Let’s start with a nicely scanned PDF that a professor may have put on Blackboard without running OCR herself. Will Prizmo be able to make it readable with few to no errors?


Pretty good, I’d say. You’ll see the cursor on the page and the keyboard along with it. That’s to allow one to fix any errors if need be. It was also quite easy to open that PDF up from Dropbox, so I would guess that one should be able to open PDFs or other image files from other sources as well.

Now we’ll move onto those documents you might receive on paper in class. Here’s how Prizmo converted the first page of a syllabus. The syllabus was flat on the desk and the light quality was decent and slightly shaded for my iPad Air’s camera.


Not perfect, but not bad, eh? And if the image quality doesn’t make for the greatest readability, one may adjust the contrast and brightness before running the OCR. Here’s another handout:


And yes, the OCR engine goes beyond English to  recognize 10 common languages and allows one to purchase many others.

What about an article from a journal that is not laying completely flat on the desk?


Hmmm….some major problems here.

It looks like Prizmo is acceptable  for use when one is starting with a high quality scan or photo. But it’s not a cure-all for documents that aren’t prepared well to begin with.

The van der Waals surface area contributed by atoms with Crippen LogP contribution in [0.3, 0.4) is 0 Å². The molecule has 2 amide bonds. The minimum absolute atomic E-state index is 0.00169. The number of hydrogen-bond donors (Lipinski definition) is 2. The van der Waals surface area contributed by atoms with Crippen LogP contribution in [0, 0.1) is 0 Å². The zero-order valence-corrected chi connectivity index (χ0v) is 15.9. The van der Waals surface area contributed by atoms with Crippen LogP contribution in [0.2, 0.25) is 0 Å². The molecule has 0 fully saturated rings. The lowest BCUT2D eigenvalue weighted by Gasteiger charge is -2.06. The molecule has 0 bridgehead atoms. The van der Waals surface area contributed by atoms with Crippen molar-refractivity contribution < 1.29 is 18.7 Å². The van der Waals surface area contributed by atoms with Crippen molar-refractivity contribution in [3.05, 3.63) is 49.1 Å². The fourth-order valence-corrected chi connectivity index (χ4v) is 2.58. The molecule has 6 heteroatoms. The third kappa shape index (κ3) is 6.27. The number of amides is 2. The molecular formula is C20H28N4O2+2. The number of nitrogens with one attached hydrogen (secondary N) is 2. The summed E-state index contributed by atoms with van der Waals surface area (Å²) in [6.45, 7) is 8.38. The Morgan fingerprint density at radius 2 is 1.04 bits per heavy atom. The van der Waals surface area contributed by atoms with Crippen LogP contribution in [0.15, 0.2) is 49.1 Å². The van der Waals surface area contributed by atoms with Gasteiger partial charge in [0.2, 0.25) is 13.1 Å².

Prizmo includes built in voices and in-app purchases allows one to buy many others. Here’s what it looks like when Prizmo is reading a document. You’ll see the word highlighted as it reads, although it does not have all the features one finds in Voice Dream.



So maybe you want to open that accessible PDF you made in Prizmo in Voice Dream or on another device. One can easily export your document to other apps or to cloud storage. Here’s the above PDF in the original layout view in Voice Dream after exporting.


Final Assessment

Prizmo could be well worth its $10 price to someone often wanting to be able to listen to paper documents and willing to put up with some imperfections. However, its limited accuracy when image quality is less-than-perfect means that we as a college need to continue to provide students with accessible readings that don’t require students to run their own OCR.

Have you used Prizmo? How have you liked it? Have you come across other affordable scan and read apps that have worked for you?


Voice Dream